Notre Dame football is one of the most recognizable and storied brands in North American sports. But it has been a while since the brand of football played by the Fighting Irish lived up to the brand name of Rockne, Leahy, and Parseghian, Touchdown Jesus, Rudy, and Rocket Ismail.
Always influential off the field, Notre Dame has been part of the college football hoi polloi on the field, going 32-31 the previous five seasons. The Roman Empire of college football was reduced to spinning its well-heeled wheels and spouting its history — 11 national championship (but none since the 1988 season), seven Heisman Trophy winners (but none since 1987), and one melodious fight song, while ceding the national title chase to the Alabamas, LSUs, and Oregons.
No more. Welcome back to the big time, Sons of South Bend.
Notre Dame is relevant again on the contemporary college football landscape for some reason other than its golden helmets, gilded past, and lucrative television contract. The fourth-ranked Fighting Irish, led by Chelsea-bred coach Brian Kelly, arrived at Alumni Stadium Saturday night as honest-to-goodness national championship chasers. They left sporting a 10-0 record for the first time since 1993, after a 21-6 victory over Boston College.
It was the Eagles who were forced to live in the past on this night, clutching memories of David Gordon (1993) and green jersey outrage (2002) upsets of past undefeated Irish teams.
The only thing upset at Alumni Stadium was the stomach of Boston College coach Frank Spaziani after watching the Irish rack up 393 total yards and convert its first 10 third-down chances.
Despite its supercilious superiority complex, Notre Dame being this good is good for college football.
Notre Dame football inspires a lot of emotions, but apathy and indifference are not among them. The Irish are revered and reviled in equal measure. They’re a touchstone of tension, providing elation and pride in their legions of alumni, both subway and actual, and perdition and scorn to those who despise their holier-than-thou patina. The Golden Domers still barely deign to acknowledge Boston College as a true rival.
Quarterback Everett Golson and running backs Theo Riddick, Cierre Wood, and George Atkinson III don’t conjure up comparisons with Harry Stuhldreher, Jim Crowley, Don Miller, and Elmer Layden, otherwise known as the famed Four Horsemen. They don’t even evoke the Tony Rice-led Irish team that won the school’s last national title in 1988, averaging nearly 33 points per game.
But they were plenty for Boston College to handle on an autumn evening. The only thing stopping Notre Dame was, well, Notre Dame, which had a pair of fumbles and a few stumbles.
That could be a problem for Notre Dame. Given a national television audience and a chance to issue the last rites to a moribund BC team after they built a 21-3 lead early in the third quarter, Notre Dame stopped scoring points, both style and otherwise.
That’s a sin in the numbers-crunching Bowl Championship Series standings, but if you expected Kelly to repent for not running it up against the Eagles, you were wrong.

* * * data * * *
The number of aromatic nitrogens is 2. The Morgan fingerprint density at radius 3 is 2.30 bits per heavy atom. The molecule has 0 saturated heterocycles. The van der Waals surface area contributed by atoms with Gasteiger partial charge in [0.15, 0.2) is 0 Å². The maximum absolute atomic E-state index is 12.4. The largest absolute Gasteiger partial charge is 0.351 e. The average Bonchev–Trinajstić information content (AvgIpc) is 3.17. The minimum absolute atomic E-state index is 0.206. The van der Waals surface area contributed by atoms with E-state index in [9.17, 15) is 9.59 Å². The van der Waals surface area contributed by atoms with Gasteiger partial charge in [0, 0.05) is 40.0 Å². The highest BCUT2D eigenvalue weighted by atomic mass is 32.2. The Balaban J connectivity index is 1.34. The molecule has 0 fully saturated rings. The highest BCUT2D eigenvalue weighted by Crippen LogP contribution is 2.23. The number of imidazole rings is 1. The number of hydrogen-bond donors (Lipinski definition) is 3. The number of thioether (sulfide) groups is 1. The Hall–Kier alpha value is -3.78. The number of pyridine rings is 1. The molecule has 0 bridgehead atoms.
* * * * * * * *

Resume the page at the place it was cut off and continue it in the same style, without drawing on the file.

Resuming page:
“You see how hard it is to win in college football. We can’t worry about those things,” said Kelly. “We have to focus on what we can do, and that’s win it on the field. If people don’t like us winning, I don’t what else to tell you.”
The luck of the Irish had been in effect to get Notre Dame to this point. Kelly’s squad survived near-death overtime experiences at Notre Dame Stadium against Stanford and last week against Pittsburgh, either of which could have knocked the Irish out of title contention. Instead, they just added to Notre Dame’s lore and allure in a 125th season that is becoming redolent of destiny.
No luck was needed against a BC program mired in a season so demoralizing it should come with a Bobby Valentine bicycle helmet.
The St. John’s Prep-educated Kelly has a reputation as an offensive guru, but it has been the Notre Dame defense that has woken up the echoes of past glory and shook down the thunder, along with opponents, this season.
These guys put the ‘D’ in ND. Led by ball-seeking missile middle linebacker Manti Te’o, who notched his sixth interception of the season, a school record for a linebacker, and dominant defensive end Stephon Tuitt, the Irish entered Saturday night with a defense that operated in denial more than Karl Rove.
Through nine games, Notre Dame ranked second in the country in scoring defense (11.67 points per game), trailing only Alabama. Notre Dame has allowed eight offensive touchdowns all year and an FBS-best two rushing scores.
It’s quite possible Kelly’s team is the antithesis of what Notre Dame has been. Perpetually overrated in recruiting rankings, preseason polls, and relevancy, the Irish might be underrated this season. They dropped to No. 4 last week in the all-important BCS standings, which are about as easy to explain as calculating LIBOR interest rates.
Even Notre Dame’s 13th undefeated and untied season wouldn’t be enough on its own merits to ensure the school plays for a national title. The Irish need assistance. They got some Saturday night in Tuscaloosa, Ala.
No. 1-ranked Alabama’s 29-24 loss to Texas A&M had Irish eyes fixated on a national championship smiling once again.
Even if it wins out against Wake Forest and Southern Cal the next two weeks, Notre Dame still could find its nose pressed against the BCS glass. If Oregon or Kansas State finish unblemished, both would likely go to South Florida for the BCS national championship game on Jan. 7 over the Irish.
Still, after a series of false starts, false résumés, and broken promises under coaches Bob Davie, George O’Leary, Tyrone Willingham, and former Patriots offensive coordinator Charlie Weis (whatever happened to the decided schematic advantage he promised?), Notre Dame is back at the top of the college football foodchain.
Love it or hate it, Notre Dame’s renaissance rolls on.